Fort Hood, Tx (FOX44) – Fort Hood will officially be redesignated Fort Cavazos on May 9.

The Fort Hood Press Center said Friday morning that this comes in honor of a Texas-born hero of the Korean and Vietnam wars, Gen. Richard Edward Cavazos. The ceremony will be held at the III Armored Corps Headquarters.

The post is one of nine U.S. Army installations being redesignated based on the Naming Commission’s recommendations to remove the names, symbols, displays, monuments and paraphernalia honoring or commemorating the Confederate States of America.

“We are proud to be renaming Fort Hood as Fort Cavazos in recognition of an outstanding American hero, a veteran of the Korea and Vietnam wars and the first Hispanic to reach the rank of four-star general in our Army. General Cavazos’ combat proven leadership, his moral character, and his loyalty to his Soldiers and their families, made him the fearless yet respected and influential leader that he was during the time he served, and beyond,” said Lt. Gen. Sean Bernabe, III Armored Corps Commanding General. “We are ready and excited to be part of such a momentous part of history, while we honor a leader who we all admire.”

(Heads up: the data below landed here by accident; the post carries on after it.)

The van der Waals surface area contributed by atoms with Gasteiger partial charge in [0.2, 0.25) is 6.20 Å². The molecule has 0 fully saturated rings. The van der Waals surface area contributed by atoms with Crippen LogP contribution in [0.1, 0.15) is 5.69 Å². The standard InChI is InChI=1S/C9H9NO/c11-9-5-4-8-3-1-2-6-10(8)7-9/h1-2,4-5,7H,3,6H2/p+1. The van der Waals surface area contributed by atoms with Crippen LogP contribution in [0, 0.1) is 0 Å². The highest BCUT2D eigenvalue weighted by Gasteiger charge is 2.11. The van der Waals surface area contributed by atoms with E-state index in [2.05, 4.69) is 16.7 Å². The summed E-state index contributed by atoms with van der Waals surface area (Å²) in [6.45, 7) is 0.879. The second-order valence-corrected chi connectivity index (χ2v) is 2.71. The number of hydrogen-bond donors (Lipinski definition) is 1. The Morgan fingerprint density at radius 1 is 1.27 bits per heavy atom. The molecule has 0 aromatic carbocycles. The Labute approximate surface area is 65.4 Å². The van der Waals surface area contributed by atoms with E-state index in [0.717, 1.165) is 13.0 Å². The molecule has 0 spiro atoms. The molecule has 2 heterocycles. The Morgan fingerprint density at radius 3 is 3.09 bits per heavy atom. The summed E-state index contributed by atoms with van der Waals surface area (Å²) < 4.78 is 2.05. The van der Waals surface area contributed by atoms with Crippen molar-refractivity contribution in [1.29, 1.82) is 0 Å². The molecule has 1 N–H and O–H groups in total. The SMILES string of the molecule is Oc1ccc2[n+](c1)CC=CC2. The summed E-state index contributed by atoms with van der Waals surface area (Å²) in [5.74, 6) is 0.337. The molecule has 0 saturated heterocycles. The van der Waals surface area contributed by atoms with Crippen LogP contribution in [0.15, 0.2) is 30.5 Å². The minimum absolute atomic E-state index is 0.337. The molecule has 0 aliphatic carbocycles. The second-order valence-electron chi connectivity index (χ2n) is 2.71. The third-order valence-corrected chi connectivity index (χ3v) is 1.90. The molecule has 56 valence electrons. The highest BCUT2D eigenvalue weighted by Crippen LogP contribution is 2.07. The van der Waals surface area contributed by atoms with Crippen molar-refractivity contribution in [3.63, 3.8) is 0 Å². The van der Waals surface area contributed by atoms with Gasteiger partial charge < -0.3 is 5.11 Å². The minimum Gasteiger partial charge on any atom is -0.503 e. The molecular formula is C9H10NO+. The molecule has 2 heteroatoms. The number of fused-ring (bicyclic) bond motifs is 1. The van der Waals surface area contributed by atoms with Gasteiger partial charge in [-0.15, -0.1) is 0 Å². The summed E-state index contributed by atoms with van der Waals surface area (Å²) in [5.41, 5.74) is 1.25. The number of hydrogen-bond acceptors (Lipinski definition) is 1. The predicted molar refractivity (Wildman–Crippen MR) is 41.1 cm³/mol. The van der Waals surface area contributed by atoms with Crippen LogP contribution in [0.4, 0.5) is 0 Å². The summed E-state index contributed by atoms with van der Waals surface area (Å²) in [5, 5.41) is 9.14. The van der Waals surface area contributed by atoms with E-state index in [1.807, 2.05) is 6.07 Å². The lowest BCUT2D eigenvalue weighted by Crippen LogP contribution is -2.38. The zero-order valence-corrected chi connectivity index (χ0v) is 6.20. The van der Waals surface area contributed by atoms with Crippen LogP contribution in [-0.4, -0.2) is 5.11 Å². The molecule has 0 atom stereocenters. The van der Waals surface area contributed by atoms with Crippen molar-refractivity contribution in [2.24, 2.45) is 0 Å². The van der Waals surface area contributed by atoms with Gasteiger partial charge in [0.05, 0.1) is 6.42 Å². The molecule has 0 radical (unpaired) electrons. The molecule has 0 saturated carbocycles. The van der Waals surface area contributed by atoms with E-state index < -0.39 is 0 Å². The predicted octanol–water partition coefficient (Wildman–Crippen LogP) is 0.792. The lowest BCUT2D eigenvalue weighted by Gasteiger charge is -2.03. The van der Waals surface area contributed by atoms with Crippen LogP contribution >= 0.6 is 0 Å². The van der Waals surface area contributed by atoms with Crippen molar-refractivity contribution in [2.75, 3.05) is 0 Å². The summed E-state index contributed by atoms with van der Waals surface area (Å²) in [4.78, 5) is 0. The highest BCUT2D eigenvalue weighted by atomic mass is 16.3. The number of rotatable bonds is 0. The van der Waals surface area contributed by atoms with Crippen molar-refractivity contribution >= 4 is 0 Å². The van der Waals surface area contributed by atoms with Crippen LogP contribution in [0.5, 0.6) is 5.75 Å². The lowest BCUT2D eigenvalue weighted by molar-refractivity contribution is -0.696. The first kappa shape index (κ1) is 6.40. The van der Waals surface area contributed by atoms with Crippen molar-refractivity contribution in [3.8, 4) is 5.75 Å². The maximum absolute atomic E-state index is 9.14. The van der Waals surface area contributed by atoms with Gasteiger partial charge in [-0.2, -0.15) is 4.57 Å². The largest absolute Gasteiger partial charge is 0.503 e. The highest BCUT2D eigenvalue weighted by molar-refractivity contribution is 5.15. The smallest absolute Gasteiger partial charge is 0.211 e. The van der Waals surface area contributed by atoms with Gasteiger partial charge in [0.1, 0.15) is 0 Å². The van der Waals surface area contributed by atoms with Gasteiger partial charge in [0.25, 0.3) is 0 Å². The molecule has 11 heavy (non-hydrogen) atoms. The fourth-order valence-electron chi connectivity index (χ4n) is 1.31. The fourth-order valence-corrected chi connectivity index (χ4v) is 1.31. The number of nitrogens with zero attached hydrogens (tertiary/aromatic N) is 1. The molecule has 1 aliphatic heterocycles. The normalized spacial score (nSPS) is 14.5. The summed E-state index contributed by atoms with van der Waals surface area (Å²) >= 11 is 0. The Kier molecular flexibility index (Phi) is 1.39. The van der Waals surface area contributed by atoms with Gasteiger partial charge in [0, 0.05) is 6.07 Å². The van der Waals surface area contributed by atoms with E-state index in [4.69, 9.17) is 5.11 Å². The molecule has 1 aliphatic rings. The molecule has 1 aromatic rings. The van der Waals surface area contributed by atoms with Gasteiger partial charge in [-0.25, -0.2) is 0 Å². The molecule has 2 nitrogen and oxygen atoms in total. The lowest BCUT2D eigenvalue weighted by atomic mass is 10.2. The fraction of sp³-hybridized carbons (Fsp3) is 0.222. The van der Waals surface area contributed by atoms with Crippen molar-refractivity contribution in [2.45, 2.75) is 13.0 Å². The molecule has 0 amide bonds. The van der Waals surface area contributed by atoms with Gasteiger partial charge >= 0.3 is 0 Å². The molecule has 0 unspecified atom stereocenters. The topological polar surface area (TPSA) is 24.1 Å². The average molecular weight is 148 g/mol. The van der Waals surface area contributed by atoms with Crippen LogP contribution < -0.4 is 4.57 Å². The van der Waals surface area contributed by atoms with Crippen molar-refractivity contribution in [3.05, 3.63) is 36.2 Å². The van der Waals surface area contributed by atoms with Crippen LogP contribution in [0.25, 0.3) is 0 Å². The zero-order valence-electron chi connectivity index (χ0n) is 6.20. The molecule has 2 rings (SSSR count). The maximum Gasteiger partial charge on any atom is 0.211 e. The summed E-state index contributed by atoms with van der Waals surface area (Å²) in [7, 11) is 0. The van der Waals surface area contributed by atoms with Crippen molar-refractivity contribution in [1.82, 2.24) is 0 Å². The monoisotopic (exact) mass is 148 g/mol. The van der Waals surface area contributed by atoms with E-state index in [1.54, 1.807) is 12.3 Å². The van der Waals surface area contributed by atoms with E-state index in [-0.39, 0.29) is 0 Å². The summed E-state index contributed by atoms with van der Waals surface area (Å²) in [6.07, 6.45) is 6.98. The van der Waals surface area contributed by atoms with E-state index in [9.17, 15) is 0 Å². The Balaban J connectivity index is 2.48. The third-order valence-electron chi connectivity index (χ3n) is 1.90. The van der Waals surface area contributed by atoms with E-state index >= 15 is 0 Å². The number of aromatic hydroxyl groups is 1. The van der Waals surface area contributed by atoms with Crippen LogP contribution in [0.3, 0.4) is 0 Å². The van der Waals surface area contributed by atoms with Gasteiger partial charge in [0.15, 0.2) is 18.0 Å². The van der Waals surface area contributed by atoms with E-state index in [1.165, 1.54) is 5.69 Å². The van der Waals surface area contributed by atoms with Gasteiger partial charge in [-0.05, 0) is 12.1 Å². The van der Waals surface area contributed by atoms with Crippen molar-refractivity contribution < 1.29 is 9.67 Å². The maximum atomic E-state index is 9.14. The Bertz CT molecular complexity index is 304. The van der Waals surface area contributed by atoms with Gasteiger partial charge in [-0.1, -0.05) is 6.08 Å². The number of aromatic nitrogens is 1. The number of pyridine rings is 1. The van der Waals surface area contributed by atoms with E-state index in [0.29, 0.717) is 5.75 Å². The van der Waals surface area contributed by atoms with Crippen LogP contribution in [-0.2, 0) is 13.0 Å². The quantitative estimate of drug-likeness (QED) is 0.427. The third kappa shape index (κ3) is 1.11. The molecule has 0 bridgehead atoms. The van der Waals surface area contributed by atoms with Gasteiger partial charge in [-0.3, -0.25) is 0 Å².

The Press Center says that the ceremony will be open to invited guests and news media – and will not be open to the general public. The 1st Cavalry Division Band will provide ceremonial music during the event.

Cavazos was commissioned into the Army in 1951, and completed basic officer training at Fort Benning, Georgia. He started his military career being deployed to Korea – where he was the platoon leader of E Company, 2nd Battalion, 65th Infantry Regiment. The unit was known as the Boringueneers, and was primarily made up of Soldiers from Puerto Rico – many of whom only spoke Spanish. As a result of his service and actions in Korea, Cavazos was awarded the Silver Star and a Distinguished Service Cross.

Cavazos rotated back to the United States in 1953, and was assigned to Fort Hood. Reaching the rank of lieutenant colonel, Cavazos deployed to Vietnam in 1967 – where he commanded the 1st Battalion, 18th Infantry Regiment. It was as a result of his service and leadership during his time in Vietnam that he was awarded his second Distinguished Service Cross.

Cavazos became the first Hispanic to reach the rank of brigadier general in the U.S. Army in 1976. In 1980, now a lieutenant general, Cavazos served as the III Corps Commanding General.

Cavazos was promoted to become the first Hispanic four-star general in 1982, and succeeded Gen. Robert Shoemaker as commanding general of U.S. Army Forces Command. Cavazos retired from the Army in 1984 after 33 years of service.

During his 33 years of retirement, Cavazos lived in San Antonio and was credited with mentoring many Army commanders. He died on October 29, 2017, and is buried at San Antonio’s Fort Sam Houston National Cemetery.